Trump ad­min­is­tra­tion to deny asy­lum to mi­grants who en­ter coun­try il­le­gally

New poli­cies will curb long-stand­ing hu­man­i­tar­ian rules

Richmond Times-Dispatch - - NATION & WORLD 2 - In­for­ma­tion from The As­so­ci­ated Press was in­cluded in this re­port.

WASH­ING­TON — The Trump ad­min­is­tra­tion an­nounced new mea­sures Thurs­day that would deny asy­lum to mi­grants who en­ter the coun­try il­le­gally, in­vok­ing emer­gency pow­ers to curb long-stand­ing hu­man­i­tar­ian pro­tec­tions for for­eign­ers who ar­rive on Amer­i­can soil.

The re­stric­tions rely on au­thor­i­ties in­voked by the pres­i­dent to im­ple­ment his travel ban in early 2017, ac­cord­ing to se­nior ad­min­is­tra­tion of­fi­cials who briefed re­porters on the mea­sures.

“Those who en­ter the coun­try be­tween ports are know­ingly and vol­un­tar­ily break­ing the law,” said one of­fi­cial. “So while im­mi­gra­tion laws af­ford peo­ple var­i­ous forms of pro­tec­tion, there’s a vi­o­la­tion of fed­eral law in the man­ner th­ese il­le­gal aliens are en­ter­ing the coun­try.”

Pres­i­dent Don­ald Trump is pre­par­ing a procla­ma­tion to as­sert the emer­gency pow­ers, and the rule changes will be pub­lished Fri­day in the Fed­eral Reg­is­ter, the of­fi­cials said.

Le­gal chal­lenges are ex­pected to fol­low soon af­ter. Im­mi­gra­tion ad­vo­cacy groups in­sist U.S. laws clearly ex­tend asy­lum pro­tec­tions to any­one who reaches the United States, no mat­ter how they en­ter the coun­try.

The asy­lum re­stric­tions are the lat­est at­tempts by the ad­min­is­tra­tion to as­sert ex­ec­u­tive pow­ers to re­strict im­mi­grants and for­eign­ers from en­ter­ing the U.S. And with thou­sands of Cen­tral Amer­i­cans mov­ing north through Mex­ico in car­a­van groups, Trump has been de­mand­ing new tools to stop them at the bor­der.

Pri­vately, Home­land Se­cu­rity De­part­ment of­fi­cials ac­knowl­edge the new re­stric­tions, at least on their own, are un­likely to achieve the kind of im­me­di­ate de­ter­rent the White House de­sires.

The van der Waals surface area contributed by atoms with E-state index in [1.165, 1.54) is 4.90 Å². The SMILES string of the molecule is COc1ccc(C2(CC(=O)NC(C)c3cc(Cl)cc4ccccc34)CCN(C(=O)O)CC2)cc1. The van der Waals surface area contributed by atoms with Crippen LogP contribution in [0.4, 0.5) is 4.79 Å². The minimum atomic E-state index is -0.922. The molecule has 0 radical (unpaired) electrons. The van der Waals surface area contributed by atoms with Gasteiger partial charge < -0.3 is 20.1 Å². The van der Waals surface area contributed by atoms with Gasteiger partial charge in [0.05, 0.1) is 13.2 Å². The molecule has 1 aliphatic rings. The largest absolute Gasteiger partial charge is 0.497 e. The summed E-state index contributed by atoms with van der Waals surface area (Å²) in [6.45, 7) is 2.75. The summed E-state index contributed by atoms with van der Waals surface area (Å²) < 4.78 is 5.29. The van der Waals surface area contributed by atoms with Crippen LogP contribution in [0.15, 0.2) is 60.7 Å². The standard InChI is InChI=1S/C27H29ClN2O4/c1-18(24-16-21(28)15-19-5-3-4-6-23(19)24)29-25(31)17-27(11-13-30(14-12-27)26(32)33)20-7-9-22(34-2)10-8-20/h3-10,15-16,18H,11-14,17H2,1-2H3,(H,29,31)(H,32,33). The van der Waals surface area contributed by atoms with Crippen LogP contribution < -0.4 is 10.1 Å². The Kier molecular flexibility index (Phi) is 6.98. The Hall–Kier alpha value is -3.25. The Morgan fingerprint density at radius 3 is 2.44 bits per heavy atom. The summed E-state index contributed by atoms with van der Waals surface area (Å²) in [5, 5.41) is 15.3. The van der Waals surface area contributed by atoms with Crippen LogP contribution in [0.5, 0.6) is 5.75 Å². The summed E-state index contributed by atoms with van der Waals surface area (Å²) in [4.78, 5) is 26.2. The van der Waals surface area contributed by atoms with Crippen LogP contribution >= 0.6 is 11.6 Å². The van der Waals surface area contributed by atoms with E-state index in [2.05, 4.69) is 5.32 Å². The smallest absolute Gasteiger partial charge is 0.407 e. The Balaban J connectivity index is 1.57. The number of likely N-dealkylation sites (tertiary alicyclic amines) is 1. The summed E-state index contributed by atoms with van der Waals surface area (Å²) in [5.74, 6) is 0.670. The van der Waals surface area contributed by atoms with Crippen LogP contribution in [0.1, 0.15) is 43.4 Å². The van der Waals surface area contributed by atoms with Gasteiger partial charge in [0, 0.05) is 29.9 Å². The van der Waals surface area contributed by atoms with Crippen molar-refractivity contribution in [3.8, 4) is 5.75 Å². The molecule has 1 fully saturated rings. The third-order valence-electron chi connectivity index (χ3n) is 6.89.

De­ten­tion space at U.S. im­mi­gra­tion jails al­ready is nearly at ca­pac­ity, and court-im­posed lim­its on the gov­ern­ment’s abil­ity to hold chil­dren in im­mi­gra­tion jails for longer than 20 days mean most mi­grant fam­i­lies who ar­rive seek­ing pro­tec­tion are still likely to be re­leased pend­ing a hear­ing.

The new mea­sures un­der prepa­ra­tion would con­tinue to al­low for­eign­ers to re­quest asy­lum if they en­ter the coun­try legally at U.S. ports of en­try, but not those who cross with­out au­tho­riza­tion, ad­min­is­tra­tion of­fi­cials said.

Cen­tral Amer­i­can mi­grants in a car­a­van that has stopped in Mex­ico City de­manded buses Thurs­day to take them to the U.S. bor­der, say­ing it is too cold and dan­ger­ous to con­tinue walk­ing and hitch­hik­ing.

Mex­ico City au­thor­i­ties say that of the 4,841 reg­is­tered mi­grants re­ceiv­ing shel­ter in a sports com­plex, 1,726 are un­der the age of 18, in­clud­ing 310 chil­dren younger than 5.

“We need buses to con­tinue trav­el­ing,” said Mil­ton Ben­itez, a car­a­van co­or­di­na­tor. He noted that it would be colder in north­ern Mex­ico and it wasn’t safe for the mi­grants to con­tinue along high­ways, where drug car­tels fre­quently op­er­ate.

He said the route and de­par­ture time would be de­cided at a meet­ing Thurs­day night.

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